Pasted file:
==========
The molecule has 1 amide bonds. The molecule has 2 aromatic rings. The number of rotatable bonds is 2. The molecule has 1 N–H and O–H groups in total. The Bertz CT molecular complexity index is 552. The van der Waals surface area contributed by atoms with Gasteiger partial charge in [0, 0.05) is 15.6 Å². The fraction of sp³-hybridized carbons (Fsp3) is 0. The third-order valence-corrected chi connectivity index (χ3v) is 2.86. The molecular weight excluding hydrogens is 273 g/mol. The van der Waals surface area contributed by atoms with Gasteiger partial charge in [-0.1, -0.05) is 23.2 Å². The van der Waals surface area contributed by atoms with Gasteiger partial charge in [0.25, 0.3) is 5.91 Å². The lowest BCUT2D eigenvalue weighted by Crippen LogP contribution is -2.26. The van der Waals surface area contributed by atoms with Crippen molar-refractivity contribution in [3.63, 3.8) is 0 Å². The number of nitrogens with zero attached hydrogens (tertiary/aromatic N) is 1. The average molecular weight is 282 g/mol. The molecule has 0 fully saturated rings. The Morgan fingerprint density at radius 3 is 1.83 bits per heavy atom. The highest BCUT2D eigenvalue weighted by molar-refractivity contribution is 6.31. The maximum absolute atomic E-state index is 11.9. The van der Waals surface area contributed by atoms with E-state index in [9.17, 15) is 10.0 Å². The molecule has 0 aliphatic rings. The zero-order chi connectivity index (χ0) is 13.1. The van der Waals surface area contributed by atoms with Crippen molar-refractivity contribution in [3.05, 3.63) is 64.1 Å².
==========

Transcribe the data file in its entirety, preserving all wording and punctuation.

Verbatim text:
The molecule has 1 amide bonds. The molecule has 2 aromatic rings. The number of rotatable bonds is 2. The molecule has 1 N–H and O–H groups in total. The Bertz CT molecular complexity index is 552. The van der Waals surface area contributed by atoms with Gasteiger partial charge in [0, 0.05) is 15.6 Å². The fraction of sp³-hybridized carbons (Fsp3) is 0. The third-order valence-corrected chi connectivity index (χ3v) is 2.86. The molecular weight excluding hydrogens is 273 g/mol. The van der Waals surface area contributed by atoms with Gasteiger partial charge in [-0.1, -0.05) is 23.2 Å². The van der Waals surface area contributed by atoms with Gasteiger partial charge in [0.25, 0.3) is 5.91 Å². The lowest BCUT2D eigenvalue weighted by Crippen LogP contribution is -2.26. The van der Waals surface area contributed by atoms with Crippen molar-refractivity contribution in [3.63, 3.8) is 0 Å². The number of nitrogens with zero attached hydrogens (tertiary/aromatic N) is 1. The average molecular weight is 282 g/mol. The molecule has 0 fully saturated rings. The Morgan fingerprint density at radius 3 is 1.83 bits per heavy atom. The highest BCUT2D eigenvalue weighted by molar-refractivity contribution is 6.31. The maximum absolute atomic E-state index is 11.9. The van der Waals surface area contributed by atoms with E-state index in [9.17, 15) is 10.0 Å². The molecule has 0 aliphatic rings. The zero-order chi connectivity index (χ0) is 13.1. The van der Waals surface area contributed by atoms with Crippen molar-refractivity contribution in [3.05, 3.63) is 64.1 Å².